This is a guest blog post by Truong-Thang Pham from Tesla Owners of East Bay. He is also the owner of Savage Xpress, a detail/wrap shop located in Milpitas, CA. As a professional car detailer and Tesla enthusiast, he has come across many customers who want to take care of their vehicle’s paint but don’t know where to start or in what direction to go. In this article, he walks us through some paint protection options that will be helpful.
Paint Protection Basics
When they’re fresh out of the factory, the car’s paint is composed of the following layers:
- Base coat (color)
- Clear coat
The overall thickness of our vehicle’s paint is measured in Microns. The average Tesla paint is between 120-150 Microns. The clear coat itself is only 30-50 Microns thick so once the clear coat gets scratched, swirled, eaten by everyday driving and contaminants, or gone the base coat paint underneath won’t last long against the elements and will give look faded and dull.
Before ceramics and Paint Protection Film existed, our only options were wax or polymer sealants. Waxes and sealants add a layer of protection to the clear coat to keep it fresh and greatly extends its life. Sealants make washing the car much much easier. Bugs and road grime sticks to clear coat very well and is hard to wash off. By adding a thin layer of sealant, cleaning usually only requires a little soap and the highest setting on your hose nozzle.
These sealants work just as well when applied to PPF or vinyl wraps as well. Unless you are taking your car straight from the factory to the ship to have some sort of paint protection applied, the first thing you should do after taking delivery is properly washing the car and apply a sealant of some kind. Wax and sealants are a good idea to temporarily protect your paint while waiting to get ceramic coatings or PPF but it’s not feasible over time because it’s too time-consuming to apply and often wears off within a few days or weeks depending on driving conditions.
Paint Protection Film (PPF)
It is a thick sheet of film that will protect your car from minor chips and abrasions from small road debris such as rocks. XPEL, 3M, Suntek PPF are all roughly 0.3 mm thick, have self-healing properties, (meaning it will return to its normal shape with heat as long as it’s not cut all the way through), and protect your paint from the elements.
PPF is the most expensive paint protection method due to the high cost of the material and the amount of skill required to be properly installed. It is also the most effective way of keeping your paint from being damaged by rock chips, scratches, and abrasion over time. It can be applied either to certain high-risk areas such as the front bumper, hood, fenders the entire car depending on your budget. It is offered in a variety of finishes from clear to matte or glossy and recently glossy black and Matte black.
Color vinyl wraps
Vinyl wraps another way to protect your car’s paint. However, its main purpose is aesthetics (change of color) so it won’t provide the same level of protection as the PPF. Any surface protection on your paint will help but vinyl wraps are only .01mm thick on average and are not self-healing. Some brands are thicker and do offer better protection, but if you must and have the funds to do so, you can wrap to change the color of the car or add designs and then cover the vinyl in PPF.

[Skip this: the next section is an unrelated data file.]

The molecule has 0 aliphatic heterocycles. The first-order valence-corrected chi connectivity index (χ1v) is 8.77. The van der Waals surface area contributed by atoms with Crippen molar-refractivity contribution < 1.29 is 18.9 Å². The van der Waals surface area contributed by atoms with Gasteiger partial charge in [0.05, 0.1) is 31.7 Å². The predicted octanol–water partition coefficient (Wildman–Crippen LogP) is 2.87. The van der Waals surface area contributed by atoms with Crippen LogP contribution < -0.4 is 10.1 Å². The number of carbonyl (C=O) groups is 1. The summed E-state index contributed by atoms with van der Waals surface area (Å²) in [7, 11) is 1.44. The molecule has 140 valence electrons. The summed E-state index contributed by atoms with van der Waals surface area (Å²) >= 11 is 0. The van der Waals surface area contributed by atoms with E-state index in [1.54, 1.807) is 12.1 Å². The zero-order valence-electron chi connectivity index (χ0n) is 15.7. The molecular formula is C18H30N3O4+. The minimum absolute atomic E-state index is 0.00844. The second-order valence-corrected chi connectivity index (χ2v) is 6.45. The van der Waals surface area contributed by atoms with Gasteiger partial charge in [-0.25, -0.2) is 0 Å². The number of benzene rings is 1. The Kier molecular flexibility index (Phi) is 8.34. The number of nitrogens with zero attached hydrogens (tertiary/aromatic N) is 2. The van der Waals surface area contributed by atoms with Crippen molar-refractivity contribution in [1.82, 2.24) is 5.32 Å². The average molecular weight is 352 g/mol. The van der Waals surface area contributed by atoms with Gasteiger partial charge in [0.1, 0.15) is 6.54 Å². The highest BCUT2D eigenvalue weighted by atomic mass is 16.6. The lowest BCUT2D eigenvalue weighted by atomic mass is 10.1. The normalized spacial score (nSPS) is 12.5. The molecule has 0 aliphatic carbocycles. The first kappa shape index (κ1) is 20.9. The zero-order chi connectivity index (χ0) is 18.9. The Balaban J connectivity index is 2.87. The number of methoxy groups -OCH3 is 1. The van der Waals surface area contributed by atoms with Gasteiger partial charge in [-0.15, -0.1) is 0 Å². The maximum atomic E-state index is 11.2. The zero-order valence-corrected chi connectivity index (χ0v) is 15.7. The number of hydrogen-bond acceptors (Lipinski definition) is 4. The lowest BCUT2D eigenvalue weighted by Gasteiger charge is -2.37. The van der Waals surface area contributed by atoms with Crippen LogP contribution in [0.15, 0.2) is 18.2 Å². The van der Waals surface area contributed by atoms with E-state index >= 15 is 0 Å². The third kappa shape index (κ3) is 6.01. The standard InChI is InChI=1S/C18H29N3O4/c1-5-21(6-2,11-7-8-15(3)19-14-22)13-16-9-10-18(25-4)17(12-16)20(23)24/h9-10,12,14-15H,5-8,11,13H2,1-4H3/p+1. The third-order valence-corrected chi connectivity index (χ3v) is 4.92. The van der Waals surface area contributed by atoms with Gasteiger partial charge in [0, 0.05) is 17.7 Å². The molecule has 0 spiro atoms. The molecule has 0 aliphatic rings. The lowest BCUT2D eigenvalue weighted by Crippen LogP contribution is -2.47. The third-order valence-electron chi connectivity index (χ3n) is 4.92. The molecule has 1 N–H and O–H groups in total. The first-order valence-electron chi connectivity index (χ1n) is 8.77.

People often mix up the benefits of PPF and ceramic coating and thus are unsure which one to get. Ceramic will do little to nothing to protect your paint from rock chips and/or deeper scratches. However, it will protect it from swirl marks, iron deposits, UV damage, and fine dirt/sandblasting the front while driving. Basically, the ceramic coating is like wax on steroids and can’t be easily be removed. Ceramic will also last for years instead of weeks or months compared to traditional wax and sealants. Like waxing, ceramic coatings are hydrophobic and make routine washes go much faster due to bugs, dirt, and grime coming off much easier. In short, if you have the time or money to spend, don’t plan to keep your vehicle for long, or are not ready to spend too much money, go with ceramic coatings. Otherwise, if you have time and patience you can wax your car every other week or month.
In the end, you need to ask yourself the following questions:
- What level of protection you want for your paint
- How long are you planning to keep your car
- How much money are you willing to spend
PPF is going to cost more but in the long run, it’ll add resale value and save you from the headache of worrying about scratches and rock chips. Vinyl wraps cost a lot less than PPF but more than ceramics and are for more aesthetic purposes. Ceramic coatings are more DIY friendly but still take a moderate skill level for the paint correction process. Over-the-counter kits are available for ceramics but like over-the-counter medicine, they are far less effective than professional-grade ceramics. The process is moderately simple but very time consuming and painstaking. I highly suggest leaving it to the professionals who have the experience and all the proper lighting and UV heat lamps for faster cure times.
I hope this write up helps everyone have a better understanding of each paint protection option so that you can make it easier to decide when you’re ready to contact a shop to get the work done. If this helps I can also create a write up of aftercare for each service option. Feel free to comment or private message me if anyone has any questions or need help with what direction you should go with protecting your paint.
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